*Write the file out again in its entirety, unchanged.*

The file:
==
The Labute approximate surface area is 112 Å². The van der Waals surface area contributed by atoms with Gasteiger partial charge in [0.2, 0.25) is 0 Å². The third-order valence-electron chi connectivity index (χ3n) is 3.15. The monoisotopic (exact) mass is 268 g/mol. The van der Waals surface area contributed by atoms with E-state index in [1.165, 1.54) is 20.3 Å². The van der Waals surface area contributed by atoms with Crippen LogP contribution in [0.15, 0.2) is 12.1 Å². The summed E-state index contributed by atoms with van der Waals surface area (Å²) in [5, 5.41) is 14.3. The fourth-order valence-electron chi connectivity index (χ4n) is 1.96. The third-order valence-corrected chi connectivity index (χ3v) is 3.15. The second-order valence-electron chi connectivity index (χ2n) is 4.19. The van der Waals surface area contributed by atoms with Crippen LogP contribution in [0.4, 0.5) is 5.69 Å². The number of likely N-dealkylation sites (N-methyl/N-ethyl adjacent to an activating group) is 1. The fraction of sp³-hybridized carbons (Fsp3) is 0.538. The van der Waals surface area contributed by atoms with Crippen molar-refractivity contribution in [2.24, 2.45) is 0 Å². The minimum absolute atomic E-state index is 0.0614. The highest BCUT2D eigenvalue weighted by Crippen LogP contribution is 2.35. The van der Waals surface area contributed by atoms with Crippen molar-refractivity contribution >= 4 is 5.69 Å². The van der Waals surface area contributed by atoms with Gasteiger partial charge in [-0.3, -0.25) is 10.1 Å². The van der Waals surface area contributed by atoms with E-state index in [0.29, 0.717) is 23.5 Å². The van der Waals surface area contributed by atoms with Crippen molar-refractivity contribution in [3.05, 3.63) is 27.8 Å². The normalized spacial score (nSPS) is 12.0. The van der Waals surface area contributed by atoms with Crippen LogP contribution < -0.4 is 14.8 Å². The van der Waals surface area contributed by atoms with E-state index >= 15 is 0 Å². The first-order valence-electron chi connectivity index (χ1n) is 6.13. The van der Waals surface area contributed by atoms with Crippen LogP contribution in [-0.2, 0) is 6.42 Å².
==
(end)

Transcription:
The Labute approximate surface area is 112 Å². The van der Waals surface area contributed by atoms with Gasteiger partial charge in [0.2, 0.25) is 0 Å². The third-order valence-electron chi connectivity index (χ3n) is 3.15. The monoisotopic (exact) mass is 268 g/mol. The van der Waals surface area contributed by atoms with E-state index in [1.165, 1.54) is 20.3 Å². The van der Waals surface area contributed by atoms with Crippen LogP contribution in [0.15, 0.2) is 12.1 Å². The summed E-state index contributed by atoms with van der Waals surface area (Å²) in [5, 5.41) is 14.3. The fourth-order valence-electron chi connectivity index (χ4n) is 1.96. The third-order valence-corrected chi connectivity index (χ3v) is 3.15. The second-order valence-electron chi connectivity index (χ2n) is 4.19. The van der Waals surface area contributed by atoms with Crippen LogP contribution in [0.4, 0.5) is 5.69 Å². The number of likely N-dealkylation sites (N-methyl/N-ethyl adjacent to an activating group) is 1. The fraction of sp³-hybridized carbons (Fsp3) is 0.538. The van der Waals surface area contributed by atoms with Crippen molar-refractivity contribution in [2.24, 2.45) is 0 Å². The minimum absolute atomic E-state index is 0.0614. The highest BCUT2D eigenvalue weighted by Crippen LogP contribution is 2.35. The van der Waals surface area contributed by atoms with Crippen molar-refractivity contribution >= 4 is 5.69 Å². The van der Waals surface area contributed by atoms with Gasteiger partial charge in [-0.3, -0.25) is 10.1 Å². The van der Waals surface area contributed by atoms with E-state index in [0.29, 0.717) is 23.5 Å². The van der Waals surface area contributed by atoms with Crippen molar-refractivity contribution in [3.05, 3.63) is 27.8 Å². The normalized spacial score (nSPS) is 12.0. The van der Waals surface area contributed by atoms with Crippen LogP contribution < -0.4 is 14.8 Å². The van der Waals surface area contributed by atoms with E-state index >= 15 is 0 Å². The first-order valence-electron chi connectivity index (χ1n) is 6.13. The van der Waals surface area contributed by atoms with Crippen LogP contribution in [-0.2, 0) is 6.42 Å².